10 Years Of PMJDY Couldn’t Get India’s Women Included In Banking. Phones Were The Problem

Krishna Veni, a 40-year-old homemaker living in the slum near Hyderabad’s Rajiv Gandhi International Airport, does not use payment apps such as Google Pay, PhonePe or BHIM. Not because she does not want to but because she cannot for a simple reason: her mobile phone number is not linked to her bank account, the vital connection underlying India’s famously successful digitalisation technology, the Unified Payments Interface (UPI). 

“My bank account is linked with my husband’s phone number. My Aadhaar is also linked to my husband’s number,” Veni told The Core over telephone from Hyderabad. 

She is one among the millions of Indians, mostly women, who don’t have their phone numbers linked to their bank accounts. Workers at non-governmental organisations (NGOs), which interact closely with women from economically backward sections, say this isn’t unusual. In most parts of India, the male member’s — husband, son, or brother — phone number is linked to the bank accounts of women, multiple NGO workers told The Core.

“When we reached out to women in parts of rural Telangana and Andhra Pradesh to teach them online banking and how to use UPI, the male members were very sceptical. Their families don’t want their phone numbers linked to bank accounts,” said P Pavani who works on financial inclusion and women’s financial literacy. “Banks also don’t help these women understand the online banking system. They don’t even insist they link their own phone numbers.” 

Financial inclusion in rural India is hitting a wall. The trinity of the Pradhanmantri Jan Dhan Yojana (PMJDY) no-frills bank accounts, Aadhaar for identification, and mobile phone for transactions — shortened into the catchy acronym, JAM — was one of the earliest initiatives of the Narendra Modi administration when it first came to power in 2014. Ten years later, as the prime minister prepares to stake claim for a third five-year term, the flagship financial inclusion project is still a work in progress. 

A fifth of the bank accounts are dormant, digital linkages are broken, and millions of beneficiaries, especially women, still remain on the margins of India’s much-touted digital transformation. Minister of State for Finance Bhagwat K Karad told Parliament that as of December 6, 2023 out of 10.34 crore inactive PMJDY accounts, 4.93 crore were held by women.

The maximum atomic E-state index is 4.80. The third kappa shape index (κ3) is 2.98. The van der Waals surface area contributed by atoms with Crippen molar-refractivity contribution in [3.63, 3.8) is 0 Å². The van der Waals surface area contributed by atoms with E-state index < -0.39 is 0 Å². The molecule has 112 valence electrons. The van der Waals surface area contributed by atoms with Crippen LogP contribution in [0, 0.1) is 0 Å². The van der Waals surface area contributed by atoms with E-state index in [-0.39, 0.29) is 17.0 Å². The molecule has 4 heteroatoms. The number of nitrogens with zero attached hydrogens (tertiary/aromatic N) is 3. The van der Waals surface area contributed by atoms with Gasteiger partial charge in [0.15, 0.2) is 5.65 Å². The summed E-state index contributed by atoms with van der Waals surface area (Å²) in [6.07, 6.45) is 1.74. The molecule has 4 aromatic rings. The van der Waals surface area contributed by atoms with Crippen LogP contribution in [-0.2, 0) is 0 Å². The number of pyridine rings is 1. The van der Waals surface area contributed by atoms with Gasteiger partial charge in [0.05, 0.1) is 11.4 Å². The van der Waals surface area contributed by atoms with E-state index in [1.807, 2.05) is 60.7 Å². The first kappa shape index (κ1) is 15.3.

India has the highest proportion of inactive bank accounts globally, at 35%. According to the World Bank’s Global Findex Survey 2021, 32% of women-owned bank accounts in India are inactive compared to 23% of men. Being excluded from banking in general, and payment systems in particular, also hurts women entrepreneurs who own small businesses. They are forced to rely on intermediaries raising the cost of doing business for them. 

About 90% of the women entrepreneurs in India have not been able to avail themselves of finance from formal financial institutions such as banks, revealed a 2022 study by the World Bank Group. This is at a time when the proportion of self-employed women in the workforce jumped from 60% in FY22 to 70.1% in FY23, according to the newest round of the Periodic Labour Force Survey 2022-23.

No Smartphone, No Access 

That gender-based social norms hamper the financial education and inclusion of India’s women is well known. A deeper look reveals that the gender divide also extends to digital devices. The mobile phone is at the centre of the government’s attempts to lower costs and improve the delivery efficiency of its financial support and services through digitalisation. Yet, it is the mobile phone number that keeps women out. 

“Majority of the women in rural areas don’t have a smartphone. Even if some have a smartphone, they fail to use UPI due to the complexity involved. For using UPI, the phone number needs to be linked to the bank account and the complexity involved in that is out of their ambit for doing financial transactions,” said Rajendran Narayanan, a founding member of LibTech India, a company working on the penetration of digital inclusion in rural India.